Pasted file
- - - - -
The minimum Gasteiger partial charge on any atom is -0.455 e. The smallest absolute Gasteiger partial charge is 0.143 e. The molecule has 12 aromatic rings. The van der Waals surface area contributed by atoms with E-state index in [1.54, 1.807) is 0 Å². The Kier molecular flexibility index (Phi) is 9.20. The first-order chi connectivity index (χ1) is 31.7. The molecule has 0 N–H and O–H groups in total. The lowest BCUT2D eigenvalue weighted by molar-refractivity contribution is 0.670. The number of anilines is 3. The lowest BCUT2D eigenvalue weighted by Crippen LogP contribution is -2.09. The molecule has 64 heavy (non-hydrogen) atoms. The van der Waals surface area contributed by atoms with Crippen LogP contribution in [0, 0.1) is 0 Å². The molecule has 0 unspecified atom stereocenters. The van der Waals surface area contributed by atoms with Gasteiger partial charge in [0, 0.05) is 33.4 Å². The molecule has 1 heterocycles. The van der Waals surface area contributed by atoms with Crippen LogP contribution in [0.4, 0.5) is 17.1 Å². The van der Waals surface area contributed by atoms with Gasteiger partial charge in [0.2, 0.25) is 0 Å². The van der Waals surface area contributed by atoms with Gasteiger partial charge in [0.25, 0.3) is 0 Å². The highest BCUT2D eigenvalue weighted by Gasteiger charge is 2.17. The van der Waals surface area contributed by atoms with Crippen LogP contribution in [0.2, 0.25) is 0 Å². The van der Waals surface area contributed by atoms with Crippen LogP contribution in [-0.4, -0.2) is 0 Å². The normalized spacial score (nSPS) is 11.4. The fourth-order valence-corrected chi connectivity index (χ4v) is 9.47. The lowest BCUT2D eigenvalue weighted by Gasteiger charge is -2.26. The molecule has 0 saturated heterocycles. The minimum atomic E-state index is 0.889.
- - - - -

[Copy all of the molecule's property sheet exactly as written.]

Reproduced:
The minimum Gasteiger partial charge on any atom is -0.455 e. The smallest absolute Gasteiger partial charge is 0.143 e. The molecule has 12 aromatic rings. The van der Waals surface area contributed by atoms with E-state index in [1.54, 1.807) is 0 Å². The Kier molecular flexibility index (Phi) is 9.20. The first-order chi connectivity index (χ1) is 31.7. The molecule has 0 N–H and O–H groups in total. The lowest BCUT2D eigenvalue weighted by molar-refractivity contribution is 0.670. The number of anilines is 3. The lowest BCUT2D eigenvalue weighted by Crippen LogP contribution is -2.09. The molecule has 64 heavy (non-hydrogen) atoms. The van der Waals surface area contributed by atoms with Crippen LogP contribution in [0, 0.1) is 0 Å². The molecule has 0 unspecified atom stereocenters. The van der Waals surface area contributed by atoms with Gasteiger partial charge in [0, 0.05) is 33.4 Å². The molecule has 1 heterocycles. The van der Waals surface area contributed by atoms with Crippen LogP contribution in [0.4, 0.5) is 17.1 Å². The van der Waals surface area contributed by atoms with Gasteiger partial charge in [0.2, 0.25) is 0 Å². The van der Waals surface area contributed by atoms with Gasteiger partial charge in [0.25, 0.3) is 0 Å². The highest BCUT2D eigenvalue weighted by Gasteiger charge is 2.17. The van der Waals surface area contributed by atoms with Crippen LogP contribution in [0.2, 0.25) is 0 Å². The van der Waals surface area contributed by atoms with Crippen LogP contribution in [-0.4, -0.2) is 0 Å². The normalized spacial score (nSPS) is 11.4. The fourth-order valence-corrected chi connectivity index (χ4v) is 9.47. The lowest BCUT2D eigenvalue weighted by Gasteiger charge is -2.26. The molecule has 0 saturated heterocycles. The minimum atomic E-state index is 0.889.